Botanists interested in ecology study interactions of plants with other organisms and the environment.
Because the field is so broad, there are many kinds of plant biologists and many different career and study opportunities available. Botanists interested in ecology study interactions of plants with other organisms and the environment. Other field botanists search to find new species or do experiments to discover how plants grow under different conditions. Some botanists study the structure of plants. They may work in the field, concentrating on the pattern of the whole plant. Others use microscopes to study the most detailed fine structure of individual cells. Many botanists do experiments to determine how plants convert simple chemical compounds into more complex chemicals. They may even study how genetic information in DNA controls plant development. Botanists study processes that occur on a time scale ranging from fractions of a second in individual cells to those that unfold over eons of evolutionary time.
The results of botanical research increase and improve our supply of medicines, foods, fibers, building materials, and other plant products. Conservationists use botanical knowledge to help manage parks, forests, rangelands, and wilderness areas. Public health and environmental protection professionals depend on their understanding of plant science to help solve pollution problems.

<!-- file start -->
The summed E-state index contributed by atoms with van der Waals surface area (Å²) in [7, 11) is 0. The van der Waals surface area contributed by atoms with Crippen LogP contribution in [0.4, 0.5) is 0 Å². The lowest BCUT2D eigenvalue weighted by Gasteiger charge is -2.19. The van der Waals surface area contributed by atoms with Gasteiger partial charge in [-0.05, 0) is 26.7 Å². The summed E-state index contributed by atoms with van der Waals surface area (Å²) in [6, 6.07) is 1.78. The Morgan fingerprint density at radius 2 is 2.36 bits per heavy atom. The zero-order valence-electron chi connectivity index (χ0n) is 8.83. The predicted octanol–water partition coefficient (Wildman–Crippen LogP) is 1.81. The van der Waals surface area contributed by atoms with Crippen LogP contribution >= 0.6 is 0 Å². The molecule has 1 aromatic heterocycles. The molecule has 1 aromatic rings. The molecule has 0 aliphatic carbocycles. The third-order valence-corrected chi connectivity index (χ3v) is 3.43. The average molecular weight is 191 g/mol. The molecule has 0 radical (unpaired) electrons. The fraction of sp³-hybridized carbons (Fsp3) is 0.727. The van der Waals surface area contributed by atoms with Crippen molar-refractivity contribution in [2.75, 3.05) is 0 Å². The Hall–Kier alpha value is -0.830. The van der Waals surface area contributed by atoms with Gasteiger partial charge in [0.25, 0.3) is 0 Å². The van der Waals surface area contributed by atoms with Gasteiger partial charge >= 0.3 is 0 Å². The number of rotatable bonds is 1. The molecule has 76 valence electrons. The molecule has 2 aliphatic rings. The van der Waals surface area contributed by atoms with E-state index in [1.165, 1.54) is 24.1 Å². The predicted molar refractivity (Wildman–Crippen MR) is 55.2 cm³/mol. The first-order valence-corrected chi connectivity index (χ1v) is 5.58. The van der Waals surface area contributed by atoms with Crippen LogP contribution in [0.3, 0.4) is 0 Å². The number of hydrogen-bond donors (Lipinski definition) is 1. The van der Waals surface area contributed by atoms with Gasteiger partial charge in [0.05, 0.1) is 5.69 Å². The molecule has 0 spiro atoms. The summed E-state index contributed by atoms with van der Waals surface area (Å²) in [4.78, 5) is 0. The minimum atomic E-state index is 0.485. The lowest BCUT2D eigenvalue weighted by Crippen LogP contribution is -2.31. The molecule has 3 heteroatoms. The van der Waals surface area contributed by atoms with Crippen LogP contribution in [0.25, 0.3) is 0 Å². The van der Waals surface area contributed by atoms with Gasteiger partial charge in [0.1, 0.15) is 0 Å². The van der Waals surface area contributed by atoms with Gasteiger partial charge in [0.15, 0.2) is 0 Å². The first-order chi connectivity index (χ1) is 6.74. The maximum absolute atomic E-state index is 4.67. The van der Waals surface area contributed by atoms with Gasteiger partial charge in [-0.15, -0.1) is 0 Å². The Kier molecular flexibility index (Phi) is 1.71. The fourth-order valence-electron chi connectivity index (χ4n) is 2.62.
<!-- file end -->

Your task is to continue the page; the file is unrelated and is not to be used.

A number of bachelor degrees can qualify students for the botanist and plant pathology profession. Depending on the area of specialization (explore through the link below), related degrees in biology, chemistry, and botany can qualify students to enter the profession.
Median Salary 2018
According to the Bureau of Labor Statistics, the salary for a Botanist in 2018 was widely variable. The bottom 10% of earner made less than $38,570, the median salary was $63,950, and the top 10% of earners made more than $115,400. This variance is due in part to differences in education level, experience, and employer location.
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